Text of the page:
2. All earthly authority has been established by God. He commands us to obey earthly governments as his representatives. The only exception is what Peter tells us in Acts 5:29 “We must obey God rather than men!” We are to obey the government in all things except those things that go contrary to the will of God. Daniel pleased God by obeying him rather than the king.

3. It guides us through the darkness of life, and it illumines our hearts by enabling us to understand God’s forgiving love.

4. Both the impulse to write and the message they wrote were given by God.

Peter makes it very clear that no portion of divine Scripture is from private interpretation or a man’s own opinion or a revelation from his own mind. This is the difference between the false prophets of the world and the true prophets of the Lord. The inspired, inerrant, divine Scriptures of God set us apart as Lutherans from all other church bodies, as well.

5. Jesus in this section warns us that we will be persecuted for his name. As we go out into this world it is important that we understand that. We should be shrewd in the way we deal with this sinful world, yet we should never become a part of it. We should remain as pure as beautiful white doves.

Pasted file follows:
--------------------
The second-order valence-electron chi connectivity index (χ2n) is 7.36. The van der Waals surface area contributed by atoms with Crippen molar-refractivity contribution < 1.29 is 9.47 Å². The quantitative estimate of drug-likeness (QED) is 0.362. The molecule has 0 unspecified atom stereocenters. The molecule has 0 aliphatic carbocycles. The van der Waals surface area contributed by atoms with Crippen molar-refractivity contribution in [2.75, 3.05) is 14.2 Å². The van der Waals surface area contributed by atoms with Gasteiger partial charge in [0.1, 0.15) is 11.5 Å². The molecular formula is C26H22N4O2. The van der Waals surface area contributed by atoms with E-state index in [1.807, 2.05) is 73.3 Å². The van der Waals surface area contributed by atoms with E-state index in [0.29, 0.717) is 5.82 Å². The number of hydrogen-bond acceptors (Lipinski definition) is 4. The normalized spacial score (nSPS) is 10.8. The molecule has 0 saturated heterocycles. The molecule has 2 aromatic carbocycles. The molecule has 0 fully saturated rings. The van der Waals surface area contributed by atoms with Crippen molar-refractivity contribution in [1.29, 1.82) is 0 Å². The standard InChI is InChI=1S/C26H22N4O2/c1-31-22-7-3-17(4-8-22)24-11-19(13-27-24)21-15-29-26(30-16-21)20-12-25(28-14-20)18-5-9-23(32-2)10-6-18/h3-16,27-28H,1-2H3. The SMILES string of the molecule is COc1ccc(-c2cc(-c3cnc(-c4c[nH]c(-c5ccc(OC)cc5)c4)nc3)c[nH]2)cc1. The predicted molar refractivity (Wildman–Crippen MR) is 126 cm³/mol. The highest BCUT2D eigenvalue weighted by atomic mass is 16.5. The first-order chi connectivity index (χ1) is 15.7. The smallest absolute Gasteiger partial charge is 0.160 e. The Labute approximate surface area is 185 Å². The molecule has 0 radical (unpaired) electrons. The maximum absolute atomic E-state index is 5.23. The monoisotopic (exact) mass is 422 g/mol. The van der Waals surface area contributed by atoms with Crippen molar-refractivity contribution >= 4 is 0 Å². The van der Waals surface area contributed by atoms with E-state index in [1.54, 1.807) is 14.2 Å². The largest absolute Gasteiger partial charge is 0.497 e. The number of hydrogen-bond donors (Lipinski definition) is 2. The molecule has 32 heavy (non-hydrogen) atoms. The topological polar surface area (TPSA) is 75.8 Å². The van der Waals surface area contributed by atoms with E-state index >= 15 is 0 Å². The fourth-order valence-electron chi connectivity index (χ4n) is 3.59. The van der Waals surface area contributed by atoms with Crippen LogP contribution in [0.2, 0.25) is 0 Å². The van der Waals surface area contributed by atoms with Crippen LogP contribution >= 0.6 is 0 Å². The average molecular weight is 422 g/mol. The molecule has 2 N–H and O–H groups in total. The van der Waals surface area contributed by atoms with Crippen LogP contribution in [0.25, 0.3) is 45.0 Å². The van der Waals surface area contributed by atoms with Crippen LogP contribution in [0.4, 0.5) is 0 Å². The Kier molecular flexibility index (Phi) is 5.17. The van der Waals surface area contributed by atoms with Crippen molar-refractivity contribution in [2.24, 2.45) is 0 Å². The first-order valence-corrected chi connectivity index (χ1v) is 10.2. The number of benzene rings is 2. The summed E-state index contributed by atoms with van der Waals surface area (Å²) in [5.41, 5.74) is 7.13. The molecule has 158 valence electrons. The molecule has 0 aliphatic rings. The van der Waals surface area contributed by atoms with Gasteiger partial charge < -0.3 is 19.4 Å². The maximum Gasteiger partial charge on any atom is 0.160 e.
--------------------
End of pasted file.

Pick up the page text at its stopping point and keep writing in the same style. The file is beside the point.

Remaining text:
6. Although active persecution of Christians does exist still today in some parts of the world, here in the U.S. we are not actively persecuted or thrown in jail. The persecution we suffer is much more subtle. We are made to feel intolerant and foolish for following the teachings of the Bible. Let us always stand firm in the freedom we have been given with the confidence that we too will receive our eternal reward.

Throughout the history of the Church, the story of faithfulness to the Word of God has always been the story of persecution. And rightly so, because Jesus promised it! Who would send defenseless sheep into a world of ravenous wolves? It makes no sense, yet that is precisely the plan that Jesus describes for his Church. It makes no sense—unless you are the Good Shepherd who wants his sheep to utterly depend on him. Our trust in Jesus doesn’t guarantee an absence of persecution, but faithfulness in spite of it. We will witness to the Word of God before brothers, fathers, children, governors and princes. Jesus promised, “All men will hate you because of me, but he who stands firm to the end will be saved.” What comfort that must have been for Martin Luther, whose faithful witness caused him to be expelled from his order, excommunicated from his church, and outlawed from his empire. Before the kings and princes of Europe, Luther gave faithful witness at Worms: “Here I stand. I can do no other. God help me. Amen.”